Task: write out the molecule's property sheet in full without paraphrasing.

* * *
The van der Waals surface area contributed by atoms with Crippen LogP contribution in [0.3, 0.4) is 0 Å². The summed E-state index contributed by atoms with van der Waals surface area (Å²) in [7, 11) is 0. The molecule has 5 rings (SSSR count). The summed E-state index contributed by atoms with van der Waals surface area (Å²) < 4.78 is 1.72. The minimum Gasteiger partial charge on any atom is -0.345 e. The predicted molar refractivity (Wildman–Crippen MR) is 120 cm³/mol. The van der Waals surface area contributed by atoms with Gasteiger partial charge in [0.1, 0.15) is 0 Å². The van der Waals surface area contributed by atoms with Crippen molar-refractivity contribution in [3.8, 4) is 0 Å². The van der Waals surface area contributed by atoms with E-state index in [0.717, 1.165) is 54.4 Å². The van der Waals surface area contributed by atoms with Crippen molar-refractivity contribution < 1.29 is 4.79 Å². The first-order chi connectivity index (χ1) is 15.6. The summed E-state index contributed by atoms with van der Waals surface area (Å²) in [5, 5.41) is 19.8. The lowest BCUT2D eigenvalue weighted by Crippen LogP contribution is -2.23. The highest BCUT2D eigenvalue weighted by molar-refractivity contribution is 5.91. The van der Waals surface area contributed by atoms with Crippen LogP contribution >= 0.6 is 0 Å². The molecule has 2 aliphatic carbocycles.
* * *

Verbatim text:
The van der Waals surface area contributed by atoms with Crippen LogP contribution in [0.3, 0.4) is 0 Å². The summed E-state index contributed by atoms with van der Waals surface area (Å²) in [7, 11) is 0. The molecule has 5 rings (SSSR count). The summed E-state index contributed by atoms with van der Waals surface area (Å²) < 4.78 is 1.72. The minimum Gasteiger partial charge on any atom is -0.345 e. The predicted molar refractivity (Wildman–Crippen MR) is 120 cm³/mol. The van der Waals surface area contributed by atoms with Gasteiger partial charge in [0.1, 0.15) is 0 Å². The van der Waals surface area contributed by atoms with Crippen molar-refractivity contribution in [3.8, 4) is 0 Å². The van der Waals surface area contributed by atoms with E-state index in [0.717, 1.165) is 54.4 Å². The van der Waals surface area contributed by atoms with Crippen molar-refractivity contribution < 1.29 is 4.79 Å². The first-order chi connectivity index (χ1) is 15.6. The summed E-state index contributed by atoms with van der Waals surface area (Å²) in [5, 5.41) is 19.8. The lowest BCUT2D eigenvalue weighted by Crippen LogP contribution is -2.23. The highest BCUT2D eigenvalue weighted by molar-refractivity contribution is 5.91. The van der Waals surface area contributed by atoms with Crippen LogP contribution >= 0.6 is 0 Å². The molecule has 2 aliphatic carbocycles.